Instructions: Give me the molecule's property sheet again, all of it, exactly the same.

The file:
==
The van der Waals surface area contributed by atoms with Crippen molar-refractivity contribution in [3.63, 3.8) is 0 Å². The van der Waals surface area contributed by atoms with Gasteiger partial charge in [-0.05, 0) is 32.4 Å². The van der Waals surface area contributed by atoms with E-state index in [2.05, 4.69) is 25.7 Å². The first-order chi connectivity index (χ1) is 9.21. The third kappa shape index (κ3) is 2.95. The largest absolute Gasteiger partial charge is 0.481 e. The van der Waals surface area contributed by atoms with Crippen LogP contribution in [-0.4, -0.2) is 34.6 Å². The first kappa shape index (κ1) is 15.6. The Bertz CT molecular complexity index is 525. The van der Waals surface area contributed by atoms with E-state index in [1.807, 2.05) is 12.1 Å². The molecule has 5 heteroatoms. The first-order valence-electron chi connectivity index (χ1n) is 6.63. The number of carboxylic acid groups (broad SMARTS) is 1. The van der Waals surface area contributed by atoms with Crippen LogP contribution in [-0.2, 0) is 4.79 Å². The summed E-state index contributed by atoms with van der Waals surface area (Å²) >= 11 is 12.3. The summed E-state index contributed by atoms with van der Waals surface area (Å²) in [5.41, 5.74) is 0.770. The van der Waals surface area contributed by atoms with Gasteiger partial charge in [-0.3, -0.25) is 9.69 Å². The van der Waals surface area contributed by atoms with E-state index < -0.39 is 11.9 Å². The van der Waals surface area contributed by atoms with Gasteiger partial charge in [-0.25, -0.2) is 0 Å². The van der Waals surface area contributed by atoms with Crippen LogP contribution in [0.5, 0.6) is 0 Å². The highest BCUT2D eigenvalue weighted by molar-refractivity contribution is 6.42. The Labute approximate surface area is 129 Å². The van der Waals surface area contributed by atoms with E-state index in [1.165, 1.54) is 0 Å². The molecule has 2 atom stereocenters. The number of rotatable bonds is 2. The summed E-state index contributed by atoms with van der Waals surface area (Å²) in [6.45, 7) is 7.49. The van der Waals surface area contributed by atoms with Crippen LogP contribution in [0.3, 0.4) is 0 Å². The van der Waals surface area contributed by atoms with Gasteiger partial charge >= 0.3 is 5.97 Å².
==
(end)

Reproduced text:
The van der Waals surface area contributed by atoms with Crippen molar-refractivity contribution in [3.63, 3.8) is 0 Å². The van der Waals surface area contributed by atoms with Gasteiger partial charge in [-0.05, 0) is 32.4 Å². The van der Waals surface area contributed by atoms with E-state index in [2.05, 4.69) is 25.7 Å². The first-order chi connectivity index (χ1) is 9.21. The third kappa shape index (κ3) is 2.95. The largest absolute Gasteiger partial charge is 0.481 e. The van der Waals surface area contributed by atoms with Crippen LogP contribution in [-0.4, -0.2) is 34.6 Å². The first kappa shape index (κ1) is 15.6. The Bertz CT molecular complexity index is 525. The van der Waals surface area contributed by atoms with E-state index in [1.807, 2.05) is 12.1 Å². The molecule has 5 heteroatoms. The first-order valence-electron chi connectivity index (χ1n) is 6.63. The number of carboxylic acid groups (broad SMARTS) is 1. The van der Waals surface area contributed by atoms with Crippen LogP contribution in [-0.2, 0) is 4.79 Å². The summed E-state index contributed by atoms with van der Waals surface area (Å²) >= 11 is 12.3. The summed E-state index contributed by atoms with van der Waals surface area (Å²) in [5.41, 5.74) is 0.770. The van der Waals surface area contributed by atoms with Gasteiger partial charge in [-0.3, -0.25) is 9.69 Å². The van der Waals surface area contributed by atoms with E-state index < -0.39 is 11.9 Å². The van der Waals surface area contributed by atoms with Gasteiger partial charge in [-0.25, -0.2) is 0 Å². The van der Waals surface area contributed by atoms with Crippen LogP contribution in [0.5, 0.6) is 0 Å². The highest BCUT2D eigenvalue weighted by molar-refractivity contribution is 6.42. The Labute approximate surface area is 129 Å². The van der Waals surface area contributed by atoms with E-state index in [1.165, 1.54) is 0 Å². The molecule has 2 atom stereocenters. The number of rotatable bonds is 2. The summed E-state index contributed by atoms with van der Waals surface area (Å²) in [6.45, 7) is 7.49. The van der Waals surface area contributed by atoms with Crippen LogP contribution in [0.3, 0.4) is 0 Å². The van der Waals surface area contributed by atoms with Gasteiger partial charge >= 0.3 is 5.97 Å².